I almost hit the jackpot at the staff holiday party. I guess 166 jelly beans and the actual count is 174. Nancy the nurse guesses 175 and wins the gift card. But I win second place, a feat considering I’m the only staffer whose guess is based on feeling the bean bag rather than eyeballing it.
Where there is a holiday party there is pizza and where there is pizza there is the deep dish versus thin crust debate. I choose one slice of each for scientific comparison. And where there is a holiday party there are games: Bean Bag Toss, Musical Chairs and Pin the Nose on the Snowman, wherein a blindfolded staffer is guided by shouts of “Left! Right! Up! Down!” amid general hilarity. A colleague sidles up to me and whispers that perhaps this game is insensitive to blind people, that exploiting vulnerability is bad form. I munch my pizza and ponder the issue.
No, I am not offended By the Pin the Nose on the Snowman game. I do not feel that the fun is at my expense. If anything, it might be a valuable experience for sighted staff to try to navigate wearing a blindfold. Perhaps playing “temporarily blind” might increase awareness that hey, this not seeing anything isn’t only scary –it sucks. But this holiday party needn’t become a learning experience. It’s just a party.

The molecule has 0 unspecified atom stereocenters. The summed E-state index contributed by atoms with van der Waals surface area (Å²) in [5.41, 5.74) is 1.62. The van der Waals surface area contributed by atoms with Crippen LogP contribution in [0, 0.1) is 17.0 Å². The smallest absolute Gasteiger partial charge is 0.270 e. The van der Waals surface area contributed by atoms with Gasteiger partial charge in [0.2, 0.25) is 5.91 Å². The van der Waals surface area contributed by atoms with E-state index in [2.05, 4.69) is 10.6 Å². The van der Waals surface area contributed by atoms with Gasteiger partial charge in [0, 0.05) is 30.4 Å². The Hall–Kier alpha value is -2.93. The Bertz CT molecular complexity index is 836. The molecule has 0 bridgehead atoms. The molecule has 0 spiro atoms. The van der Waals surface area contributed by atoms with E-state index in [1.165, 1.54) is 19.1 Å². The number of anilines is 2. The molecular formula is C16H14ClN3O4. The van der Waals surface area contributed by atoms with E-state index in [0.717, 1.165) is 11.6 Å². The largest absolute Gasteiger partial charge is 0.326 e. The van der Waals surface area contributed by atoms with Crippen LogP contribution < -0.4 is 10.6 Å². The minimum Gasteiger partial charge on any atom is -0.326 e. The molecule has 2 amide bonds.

Then there are games, like Musical Chairs, in which a truly blind person can’t participate. I feel no resentment toward the organizers; rather, I feel that “outside looking in” twinge of sadness. I don’t expect to be catered to—this is a sighted world, after all, and the world doesn’t revolve around me. I know how to meet my own needs and I can enjoy the enjoyment of others. My choice is either to engage from a sense of adequacy and a willingness to take a risk, to take a pass (neutrally) or to remain outside the circle nursing a grudge and feeling sorry for myself. Today, I take a pass and get a kick out of the game, albeit vicariously.
While I appreciate my colleague’s sensitivity about what might be insensitive, I don’t need someone to assume they know what makes me tick—or what makes me ticked off. I have a voice. At the holiday party, I choose to laugh. The bottom line? I probably would have won that Snowman game. After all, I’ve got the most experience finding things I can’t see.